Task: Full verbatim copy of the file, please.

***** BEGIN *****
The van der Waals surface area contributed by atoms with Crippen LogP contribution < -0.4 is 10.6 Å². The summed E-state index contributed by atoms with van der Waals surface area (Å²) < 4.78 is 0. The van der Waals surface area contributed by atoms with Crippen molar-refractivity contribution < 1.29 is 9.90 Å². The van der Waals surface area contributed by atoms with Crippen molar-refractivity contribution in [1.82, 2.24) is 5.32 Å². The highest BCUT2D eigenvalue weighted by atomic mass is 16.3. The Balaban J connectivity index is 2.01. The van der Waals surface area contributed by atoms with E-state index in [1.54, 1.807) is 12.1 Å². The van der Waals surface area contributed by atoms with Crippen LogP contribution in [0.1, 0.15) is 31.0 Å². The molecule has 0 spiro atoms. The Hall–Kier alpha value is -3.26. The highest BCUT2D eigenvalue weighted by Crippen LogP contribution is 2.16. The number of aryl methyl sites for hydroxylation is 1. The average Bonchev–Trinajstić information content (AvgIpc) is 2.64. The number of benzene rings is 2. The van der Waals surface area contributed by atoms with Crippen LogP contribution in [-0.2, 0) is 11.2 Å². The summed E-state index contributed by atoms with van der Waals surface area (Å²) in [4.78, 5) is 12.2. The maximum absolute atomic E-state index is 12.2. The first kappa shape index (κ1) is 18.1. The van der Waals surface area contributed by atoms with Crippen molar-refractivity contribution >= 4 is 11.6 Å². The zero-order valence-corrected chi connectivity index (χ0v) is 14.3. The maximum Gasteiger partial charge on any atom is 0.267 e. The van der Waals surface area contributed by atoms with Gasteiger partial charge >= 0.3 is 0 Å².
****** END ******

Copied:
The van der Waals surface area contributed by atoms with Crippen LogP contribution < -0.4 is 10.6 Å². The summed E-state index contributed by atoms with van der Waals surface area (Å²) < 4.78 is 0. The van der Waals surface area contributed by atoms with Crippen molar-refractivity contribution < 1.29 is 9.90 Å². The van der Waals surface area contributed by atoms with Crippen molar-refractivity contribution in [1.82, 2.24) is 5.32 Å². The highest BCUT2D eigenvalue weighted by atomic mass is 16.3. The Balaban J connectivity index is 2.01. The van der Waals surface area contributed by atoms with E-state index in [1.54, 1.807) is 12.1 Å². The van der Waals surface area contributed by atoms with Crippen LogP contribution in [0.1, 0.15) is 31.0 Å². The molecule has 0 spiro atoms. The Hall–Kier alpha value is -3.26. The highest BCUT2D eigenvalue weighted by Crippen LogP contribution is 2.16. The number of aryl methyl sites for hydroxylation is 1. The average Bonchev–Trinajstić information content (AvgIpc) is 2.64. The number of benzene rings is 2. The van der Waals surface area contributed by atoms with Crippen LogP contribution in [-0.2, 0) is 11.2 Å². The summed E-state index contributed by atoms with van der Waals surface area (Å²) in [4.78, 5) is 12.2. The maximum absolute atomic E-state index is 12.2. The first kappa shape index (κ1) is 18.1. The van der Waals surface area contributed by atoms with Crippen molar-refractivity contribution >= 4 is 11.6 Å². The zero-order valence-corrected chi connectivity index (χ0v) is 14.3. The maximum Gasteiger partial charge on any atom is 0.267 e. The van der Waals surface area contributed by atoms with Gasteiger partial charge >= 0.3 is 0 Å².